“This cannot be. This man has end stage Parkinson’s disease. He is unable to walk,” said Doctor Bastiaan Bloem after a patient at Radboun University Medical Centre in the Netherlands told him he took regular exercise on his bicycle and had cycled six miles just the previous day.
But once the patient showed he really could cycle proficiently – despite being barely able to walk – Dr Bloem was so astounded he took some video clips of the amazing contrast in ability, as the man initially stumbles and falls along a corridor before spinning entirely under control around a car park.
The phenomenon was reported in the April issue of the New England Journal of Medicine, which stated that the patient’s ‘frozen gait’ occurred almost immediately he got off the bicycle.
One reason for the ability to cycle suggested by the report was that the rotating pedals provided an ‘external pacing cue’ not present in walking. Dr Bloem also suggested cycling may be using parts of the patient’s brain not affected by Parkinson’s.
The beneficial effect of cycling on Parkinson’s sufferers is also the study of a trial from the US by Dr Jay Alberts of the Cleveland Clinic. Dr Alberts, an avid cyclist himself, went on a 50 mile tandem ride with a friend who was also a sufferer. Before the ride his friend’s hand was shaking quite violently but afterwards it functioned much more normally. Indeed the trial evidence shows improved motor neurone function for weeks after a spell of cycling. The trials suggested the most improvement for sufferers when they pedalled at 80-90 rpm for around 45 minutes, three times a week.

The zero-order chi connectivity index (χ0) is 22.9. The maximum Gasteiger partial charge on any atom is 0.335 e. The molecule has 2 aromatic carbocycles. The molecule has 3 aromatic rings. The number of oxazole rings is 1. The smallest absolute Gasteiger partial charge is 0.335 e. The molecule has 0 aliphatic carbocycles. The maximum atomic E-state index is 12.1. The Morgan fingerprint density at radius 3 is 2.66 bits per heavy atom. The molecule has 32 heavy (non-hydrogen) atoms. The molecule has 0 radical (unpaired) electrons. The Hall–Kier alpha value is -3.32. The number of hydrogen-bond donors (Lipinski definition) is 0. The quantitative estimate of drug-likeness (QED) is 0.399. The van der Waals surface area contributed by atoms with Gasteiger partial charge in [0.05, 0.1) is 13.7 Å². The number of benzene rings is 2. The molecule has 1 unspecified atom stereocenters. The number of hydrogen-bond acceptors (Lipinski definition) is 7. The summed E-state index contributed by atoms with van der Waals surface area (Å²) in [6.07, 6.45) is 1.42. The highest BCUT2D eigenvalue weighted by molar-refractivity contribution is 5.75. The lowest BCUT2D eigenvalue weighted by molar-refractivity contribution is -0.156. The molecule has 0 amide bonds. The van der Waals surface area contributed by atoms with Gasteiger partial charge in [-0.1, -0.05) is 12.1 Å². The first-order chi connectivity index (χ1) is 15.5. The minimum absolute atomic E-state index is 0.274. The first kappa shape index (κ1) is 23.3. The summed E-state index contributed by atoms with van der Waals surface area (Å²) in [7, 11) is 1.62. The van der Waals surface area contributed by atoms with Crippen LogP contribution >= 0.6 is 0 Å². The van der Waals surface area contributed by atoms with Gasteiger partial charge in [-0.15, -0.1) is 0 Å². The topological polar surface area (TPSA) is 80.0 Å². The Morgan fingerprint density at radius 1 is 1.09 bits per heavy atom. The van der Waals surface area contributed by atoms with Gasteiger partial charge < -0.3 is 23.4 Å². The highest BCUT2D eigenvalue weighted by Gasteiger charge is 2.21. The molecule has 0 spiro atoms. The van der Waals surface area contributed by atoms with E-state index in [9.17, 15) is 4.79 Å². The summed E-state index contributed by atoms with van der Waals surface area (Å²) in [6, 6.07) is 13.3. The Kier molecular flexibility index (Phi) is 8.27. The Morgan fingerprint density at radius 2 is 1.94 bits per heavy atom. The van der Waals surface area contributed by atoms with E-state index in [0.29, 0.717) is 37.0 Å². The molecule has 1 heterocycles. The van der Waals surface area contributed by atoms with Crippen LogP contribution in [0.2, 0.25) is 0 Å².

Researchers say they are unsure as to exactly why sufferers find the effect so beneficial. Dr Roberts commented: “We are just scratching the surface of what’s going on.”
One theory is exercises such as cycling release chemicals beneficial in counteracting the pernicious effects of a disease that attacks the motor functions of the central nervous system. Parkinson’s results in muscle tremor and rigidity as well as mood swings and impairment of some thinking ability. Many Parkinson’s sufferers also go on to develop dementia and the disease, in most cases, has no known cause and there is no known cure.